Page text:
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Amgen Eying Two Biotechs’ Shark Antibodies

Written by: | | Dated: Tuesday, May 9th, 2017


Two Biotechs’ Shark Antibodies Have Caught Amgen’s Eye



May 9, 2017
By Alex Keown, Breaking News Staff


ABERDEEN, Scotland – California-based Amgen (AMGN) may need a bigger boat. The company is eying the use of shark-inspired antibodies called soloMERs to go after two undisclosed intracellular targets.

To accomplish this, Amgen forged a deal with two companies, Scottish biotech company Elasmogen Ltd., which is focused on the development of next generation biologics, and Canada-based Feldan Therapeutics, which is focused on intracellular delivery of proteins. The collaborative deal with harness Feldan’s Shuttle platform and Elasmogen’s soloMER technology to develop the delivery system and binding domains. Elasmogen and Feldan have had a collaborative partnership since 2016. In the year since the two companies have been working together, research teams from the companies have demonstrated both intracellular and intranuclear delivery of soloMER binding domains, the companies said in a joint statement.

The Feldan Shuttle technology is a novel peptide-based delivery method that enables the highly efficient introduction of foreign proteins into cells. The platform has been used to transfer active nucleases and transcription factors inside several types of cells, the company said. Additionally, Feldan said preliminary results in rodents suggest that the Shuttle has a promising potential for in vivo applications.

Elasmogen’s soloMERs are the smallest naturally occurring binding domains, 9 percent the size of an antibody, the company said. soloMERs are proprietary humanized clinical candidates derived from VNARS (variable new-antigen receptors) which exist naturally in sharks as high affinity binding domains, according to Elasmogen.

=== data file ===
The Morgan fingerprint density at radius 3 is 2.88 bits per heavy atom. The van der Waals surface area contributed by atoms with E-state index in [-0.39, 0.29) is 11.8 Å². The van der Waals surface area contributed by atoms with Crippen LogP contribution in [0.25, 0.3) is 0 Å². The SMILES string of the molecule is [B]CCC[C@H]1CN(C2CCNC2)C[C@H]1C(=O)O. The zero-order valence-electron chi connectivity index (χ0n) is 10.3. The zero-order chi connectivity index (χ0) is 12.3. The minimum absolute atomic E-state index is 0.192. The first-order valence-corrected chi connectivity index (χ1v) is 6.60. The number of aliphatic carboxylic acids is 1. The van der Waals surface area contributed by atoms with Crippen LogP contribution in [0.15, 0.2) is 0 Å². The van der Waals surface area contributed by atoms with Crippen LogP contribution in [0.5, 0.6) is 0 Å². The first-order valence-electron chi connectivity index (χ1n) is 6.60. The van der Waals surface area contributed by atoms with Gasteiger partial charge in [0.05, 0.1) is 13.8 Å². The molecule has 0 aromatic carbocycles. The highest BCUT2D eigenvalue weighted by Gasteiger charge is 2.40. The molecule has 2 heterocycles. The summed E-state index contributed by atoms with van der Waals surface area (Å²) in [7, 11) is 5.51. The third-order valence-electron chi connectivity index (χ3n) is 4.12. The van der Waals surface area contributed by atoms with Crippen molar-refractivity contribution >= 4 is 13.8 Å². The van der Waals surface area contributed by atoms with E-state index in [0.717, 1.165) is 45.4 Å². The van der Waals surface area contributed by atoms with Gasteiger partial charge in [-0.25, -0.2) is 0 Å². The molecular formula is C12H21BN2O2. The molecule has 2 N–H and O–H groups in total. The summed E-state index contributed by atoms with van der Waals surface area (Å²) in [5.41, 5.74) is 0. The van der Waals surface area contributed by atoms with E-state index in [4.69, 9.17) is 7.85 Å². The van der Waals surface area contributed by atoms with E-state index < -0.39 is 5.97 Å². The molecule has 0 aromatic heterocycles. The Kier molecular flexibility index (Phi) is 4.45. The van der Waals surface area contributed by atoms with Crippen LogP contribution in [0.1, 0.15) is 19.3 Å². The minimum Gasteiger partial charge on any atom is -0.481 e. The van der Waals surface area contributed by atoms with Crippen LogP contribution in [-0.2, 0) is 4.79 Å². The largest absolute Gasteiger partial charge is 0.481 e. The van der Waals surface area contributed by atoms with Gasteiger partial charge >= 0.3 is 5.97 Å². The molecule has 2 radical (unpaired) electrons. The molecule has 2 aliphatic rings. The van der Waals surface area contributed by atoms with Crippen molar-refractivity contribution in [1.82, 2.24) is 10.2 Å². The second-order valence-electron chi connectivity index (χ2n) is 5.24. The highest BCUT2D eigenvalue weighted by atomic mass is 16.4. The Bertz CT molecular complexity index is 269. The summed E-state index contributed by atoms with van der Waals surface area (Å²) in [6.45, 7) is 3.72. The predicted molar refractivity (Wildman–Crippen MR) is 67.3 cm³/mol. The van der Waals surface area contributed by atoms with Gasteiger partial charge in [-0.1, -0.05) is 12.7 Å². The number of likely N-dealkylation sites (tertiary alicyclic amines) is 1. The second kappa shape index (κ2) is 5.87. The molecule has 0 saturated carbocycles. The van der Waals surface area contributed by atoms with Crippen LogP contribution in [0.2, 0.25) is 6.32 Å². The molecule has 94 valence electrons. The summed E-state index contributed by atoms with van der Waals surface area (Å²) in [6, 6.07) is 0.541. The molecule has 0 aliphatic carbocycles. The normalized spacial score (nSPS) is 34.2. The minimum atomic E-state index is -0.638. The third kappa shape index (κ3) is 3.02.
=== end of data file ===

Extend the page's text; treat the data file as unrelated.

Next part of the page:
“With a different ancestral origin from antibodies this example of 400 million year old convergent evolution places VNARs outside of the complex patent landscape that describes and protects antibody drug discovery,” Elasmogen said in a statement.

soloMERS are naturally robust, which makes them ideal for binding to intracellular targets, the company said. “This is an exciting opportunity to demonstrate the performance and capabilities of the combined Shuttle-soloMER technology. The expertise provided by Amgen will significantly accelerate the development of this potential new class of therapeutics,” Caroline Barelle, chief executive officer of Elasmogen, said in a statement.

In an interview with LaBiotech, a European media group, Barelle said the soloMERS are highly stable, can survive extreme PH and temperatures and still bind their target. Additionally, soloMERs can be delivered into the nucleus of a cell, which she said is difficult to do, according to the LaBiotech report. Additionally, Barelle told LaBiotech that soloMERS can be delivered through the eye, unlike traditional antibodies. They do not require injections. Barelle speculated they can take the theory into the clinic within the next two years.

François-Thomas Michaud, CEO, Feldan Therapeutics, said all approved biologic antibody therapeutics act on extracellular targets. He said intracellular delivery will enable access to a greater number of targets. By developing intracellular delivery of biologics, they can “bridge the gap between small molecules and biologics.”



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